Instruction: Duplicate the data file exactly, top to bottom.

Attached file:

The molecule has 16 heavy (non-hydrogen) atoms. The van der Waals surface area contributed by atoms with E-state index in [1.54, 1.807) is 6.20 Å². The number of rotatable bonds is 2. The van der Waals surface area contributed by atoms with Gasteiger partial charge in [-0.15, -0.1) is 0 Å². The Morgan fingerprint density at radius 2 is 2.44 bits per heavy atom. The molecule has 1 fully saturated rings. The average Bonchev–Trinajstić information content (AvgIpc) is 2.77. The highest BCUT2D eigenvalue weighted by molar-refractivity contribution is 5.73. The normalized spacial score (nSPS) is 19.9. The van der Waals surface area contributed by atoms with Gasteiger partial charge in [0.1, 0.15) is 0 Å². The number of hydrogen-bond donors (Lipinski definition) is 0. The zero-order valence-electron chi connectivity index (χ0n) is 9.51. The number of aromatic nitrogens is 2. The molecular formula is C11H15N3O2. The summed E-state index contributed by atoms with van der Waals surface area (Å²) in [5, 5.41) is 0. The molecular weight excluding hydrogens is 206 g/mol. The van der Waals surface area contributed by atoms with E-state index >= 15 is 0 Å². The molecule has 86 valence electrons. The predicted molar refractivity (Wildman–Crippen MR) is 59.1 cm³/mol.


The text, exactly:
The molecule has 16 heavy (non-hydrogen) atoms. The van der Waals surface area contributed by atoms with E-state index in [1.54, 1.807) is 6.20 Å². The number of rotatable bonds is 2. The van der Waals surface area contributed by atoms with Gasteiger partial charge in [-0.15, -0.1) is 0 Å². The Morgan fingerprint density at radius 2 is 2.44 bits per heavy atom. The molecule has 1 fully saturated rings. The average Bonchev–Trinajstić information content (AvgIpc) is 2.77. The highest BCUT2D eigenvalue weighted by molar-refractivity contribution is 5.73. The normalized spacial score (nSPS) is 19.9. The van der Waals surface area contributed by atoms with Gasteiger partial charge in [0.1, 0.15) is 0 Å². The number of hydrogen-bond donors (Lipinski definition) is 0. The zero-order valence-electron chi connectivity index (χ0n) is 9.51. The number of aromatic nitrogens is 2. The molecular formula is C11H15N3O2. The summed E-state index contributed by atoms with van der Waals surface area (Å²) in [5, 5.41) is 0. The molecular weight excluding hydrogens is 206 g/mol. The van der Waals surface area contributed by atoms with E-state index >= 15 is 0 Å². The molecule has 86 valence electrons. The predicted molar refractivity (Wildman–Crippen MR) is 59.1 cm³/mol.